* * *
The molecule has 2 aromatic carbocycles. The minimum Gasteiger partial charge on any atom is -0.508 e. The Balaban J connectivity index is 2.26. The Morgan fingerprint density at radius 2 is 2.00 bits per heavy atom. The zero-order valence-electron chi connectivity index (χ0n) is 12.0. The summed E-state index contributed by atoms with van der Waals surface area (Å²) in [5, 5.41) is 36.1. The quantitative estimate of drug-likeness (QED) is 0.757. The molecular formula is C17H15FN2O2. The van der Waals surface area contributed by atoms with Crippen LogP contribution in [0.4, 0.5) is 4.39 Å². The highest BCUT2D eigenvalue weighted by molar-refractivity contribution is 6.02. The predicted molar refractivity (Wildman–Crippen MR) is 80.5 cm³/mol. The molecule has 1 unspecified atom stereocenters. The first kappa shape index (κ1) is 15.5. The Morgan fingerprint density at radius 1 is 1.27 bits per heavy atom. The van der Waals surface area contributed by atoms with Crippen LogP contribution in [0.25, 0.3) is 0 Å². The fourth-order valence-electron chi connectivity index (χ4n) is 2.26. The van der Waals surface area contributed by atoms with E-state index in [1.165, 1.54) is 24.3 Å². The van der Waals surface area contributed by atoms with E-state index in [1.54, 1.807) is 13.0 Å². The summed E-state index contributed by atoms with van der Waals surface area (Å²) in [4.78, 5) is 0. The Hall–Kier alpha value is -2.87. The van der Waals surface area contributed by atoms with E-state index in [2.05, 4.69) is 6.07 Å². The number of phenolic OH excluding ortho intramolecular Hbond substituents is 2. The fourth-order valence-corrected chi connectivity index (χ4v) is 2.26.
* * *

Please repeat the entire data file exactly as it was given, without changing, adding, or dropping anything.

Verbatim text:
The molecule has 2 aromatic carbocycles. The minimum Gasteiger partial charge on any atom is -0.508 e. The Balaban J connectivity index is 2.26. The Morgan fingerprint density at radius 2 is 2.00 bits per heavy atom. The zero-order valence-electron chi connectivity index (χ0n) is 12.0. The summed E-state index contributed by atoms with van der Waals surface area (Å²) in [5, 5.41) is 36.1. The quantitative estimate of drug-likeness (QED) is 0.757. The molecular formula is C17H15FN2O2. The van der Waals surface area contributed by atoms with Crippen LogP contribution in [0.4, 0.5) is 4.39 Å². The highest BCUT2D eigenvalue weighted by molar-refractivity contribution is 6.02. The predicted molar refractivity (Wildman–Crippen MR) is 80.5 cm³/mol. The molecule has 1 unspecified atom stereocenters. The first kappa shape index (κ1) is 15.5. The Morgan fingerprint density at radius 1 is 1.27 bits per heavy atom. The van der Waals surface area contributed by atoms with Crippen LogP contribution in [0.25, 0.3) is 0 Å². The fourth-order valence-electron chi connectivity index (χ4n) is 2.26. The van der Waals surface area contributed by atoms with E-state index in [1.165, 1.54) is 24.3 Å². The van der Waals surface area contributed by atoms with E-state index in [1.54, 1.807) is 13.0 Å². The summed E-state index contributed by atoms with van der Waals surface area (Å²) in [4.78, 5) is 0. The Hall–Kier alpha value is -2.87. The van der Waals surface area contributed by atoms with E-state index in [2.05, 4.69) is 6.07 Å². The number of phenolic OH excluding ortho intramolecular Hbond substituents is 2. The fourth-order valence-corrected chi connectivity index (χ4v) is 2.26.